EU proposal would see migrant-averse countries show 'solidarity' by paying up

European Union governments that refuse to host refugees could instead pay to be excused from the bloc's system of sharing out migrants, France and Germany proposed on Thursday as they sought to end a long-running EU feud over migration.

Money could be used for development projects in Africa to help stem flow of migrants to Europe

Despite statistics that show arrivals of migrants are far off the pace of 2015-16, EU countries are still grappling with the consequences and cumulative effect of significant numbers seeking asylum over the past few years. (Jon Nazca/Reuters)

European Union governments that refuse to host refugees could instead pay to be excused from the bloc's system of sharing out migrants, France and Germany proposed on Thursday as they sought to end a long-running EU feud over migration.

According to a document circulated to EU interior ministers in Brussels and seen by Reuters, the plan would still make hosting migrants an obligation for the bloc's governments, but exceptions could be made if countries made "alternative measures of solidarity."

That EU language is code for paying into the EU budget or paying toward development projects in Africa, diplomats said, and seeks to end divisions between EU states such as Germany, which are willing to take in refugees, and eastern countries such as Hungary, who reject granting asylum.

Mediterranean arrivals of migrants and refugees are below 100,000 people so far this year, according to UN data, but the 2015 influx that caught the bloc unprepared has hardened southern and eastern EU governments against migration.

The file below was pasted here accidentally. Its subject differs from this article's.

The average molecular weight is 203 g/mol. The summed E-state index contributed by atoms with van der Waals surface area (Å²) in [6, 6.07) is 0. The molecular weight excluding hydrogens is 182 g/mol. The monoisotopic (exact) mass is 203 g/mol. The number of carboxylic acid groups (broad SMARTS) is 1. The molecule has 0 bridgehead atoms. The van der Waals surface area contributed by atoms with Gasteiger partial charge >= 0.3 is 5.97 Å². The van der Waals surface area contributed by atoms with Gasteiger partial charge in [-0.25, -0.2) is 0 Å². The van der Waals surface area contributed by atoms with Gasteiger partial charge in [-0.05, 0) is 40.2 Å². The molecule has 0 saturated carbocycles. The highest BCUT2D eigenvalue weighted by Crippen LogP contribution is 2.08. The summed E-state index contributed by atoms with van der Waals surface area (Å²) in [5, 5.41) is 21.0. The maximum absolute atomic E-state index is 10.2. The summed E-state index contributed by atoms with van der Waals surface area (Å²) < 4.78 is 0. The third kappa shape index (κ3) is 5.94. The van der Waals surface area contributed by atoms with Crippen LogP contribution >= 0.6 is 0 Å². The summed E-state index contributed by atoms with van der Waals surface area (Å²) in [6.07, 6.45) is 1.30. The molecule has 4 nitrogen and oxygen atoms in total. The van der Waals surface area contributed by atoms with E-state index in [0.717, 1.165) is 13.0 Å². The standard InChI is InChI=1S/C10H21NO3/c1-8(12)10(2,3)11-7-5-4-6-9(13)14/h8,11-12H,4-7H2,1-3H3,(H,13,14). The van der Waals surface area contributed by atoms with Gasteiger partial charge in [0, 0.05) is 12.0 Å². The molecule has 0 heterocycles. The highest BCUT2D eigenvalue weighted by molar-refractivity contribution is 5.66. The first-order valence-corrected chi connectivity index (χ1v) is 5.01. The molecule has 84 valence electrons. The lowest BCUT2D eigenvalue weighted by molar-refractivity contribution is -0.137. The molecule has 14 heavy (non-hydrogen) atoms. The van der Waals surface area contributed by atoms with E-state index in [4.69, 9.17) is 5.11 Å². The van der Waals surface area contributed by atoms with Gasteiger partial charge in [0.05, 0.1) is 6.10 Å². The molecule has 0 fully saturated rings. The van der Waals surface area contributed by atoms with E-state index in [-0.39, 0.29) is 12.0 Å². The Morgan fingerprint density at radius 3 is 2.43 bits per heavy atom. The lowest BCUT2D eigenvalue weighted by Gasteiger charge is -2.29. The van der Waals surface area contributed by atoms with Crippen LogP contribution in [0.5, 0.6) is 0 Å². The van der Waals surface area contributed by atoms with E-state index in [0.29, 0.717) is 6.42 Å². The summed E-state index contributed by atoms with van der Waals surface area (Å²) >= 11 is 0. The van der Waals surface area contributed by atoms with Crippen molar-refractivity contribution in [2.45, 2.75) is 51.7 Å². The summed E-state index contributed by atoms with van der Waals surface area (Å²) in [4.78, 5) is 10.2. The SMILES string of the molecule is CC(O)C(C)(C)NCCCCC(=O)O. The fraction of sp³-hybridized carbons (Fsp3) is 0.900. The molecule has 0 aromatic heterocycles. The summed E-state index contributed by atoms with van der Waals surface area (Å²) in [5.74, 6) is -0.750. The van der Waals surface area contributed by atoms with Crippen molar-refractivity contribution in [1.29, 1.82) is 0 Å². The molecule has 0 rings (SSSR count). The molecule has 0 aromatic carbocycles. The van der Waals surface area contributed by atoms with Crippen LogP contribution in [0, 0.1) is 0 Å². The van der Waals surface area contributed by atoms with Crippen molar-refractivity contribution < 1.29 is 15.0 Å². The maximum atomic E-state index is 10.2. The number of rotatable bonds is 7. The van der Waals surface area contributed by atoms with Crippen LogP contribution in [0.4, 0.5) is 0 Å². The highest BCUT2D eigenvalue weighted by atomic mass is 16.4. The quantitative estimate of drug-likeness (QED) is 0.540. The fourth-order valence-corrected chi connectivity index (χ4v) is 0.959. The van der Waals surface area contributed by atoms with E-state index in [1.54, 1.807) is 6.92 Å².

The document said the European Union would need a proper mechanism to avoid a situation in which all EU governments opted to pay their way out of any hosting responsibilities and would set an eight-year period for any arrangements.

UN conference on migration next week

European Parliament President Antonio Tajani said in October more development money for Africa could be an acceptable compromise for eastern, formerly communist EU states that are refusing entry to refugees, mainly from Muslim countries.

Germany, France and the Netherlands had previously demanded solidarity from all EU states, but now appear more open to others buying out of the refugee distribution scheme, which was first set out by the European Commission in a series of proposals 2015.

Any political agreement is likely to take time, diplomats said, not least because Hungarian Prime Minister Viktor Orban and the eurosceptic Italian government have built their political image on anti-immigration policies.

Bulgaria on Wednesday became the latest EU country to shun a United Nations accord on regulating the treatment of migrants worldwide ahead of its formal adoption in Morocco next week.

At least five other EU countries, including the Czech Republic, Poland and Slovakia, have expressed displeasure with the compact, even though it's non-binding.

This November 2016 photo shows people at a migrant camp in the town of Harmanly, some 250 kilometres from the Bulgarian capital of Sofia. The country has balked at taking in more refugees. (Vassil Donev/EPA)

"At this stage, the Bulgarian government believes that the decision not to join the Global Compact for Safe, Orderly and Regular Migration protects to the fullest extent the interests of the country and its citizens," it said.

Bulgaria, a Balkan country with a population of seven million, lying on one of the main migratory routes from the Middle East to western Europe, says it is already taking steps to stop illegal migration and protect the EU's external borders.

The pact, which addresses issues such as how to protect people who migrate, how to integrate them into new countries and how to return them to their home countries, was approved in July by all 193 member nations except the United States, which backed out last year.

The UN conference will be held in Marrakech on Dec. 10-11.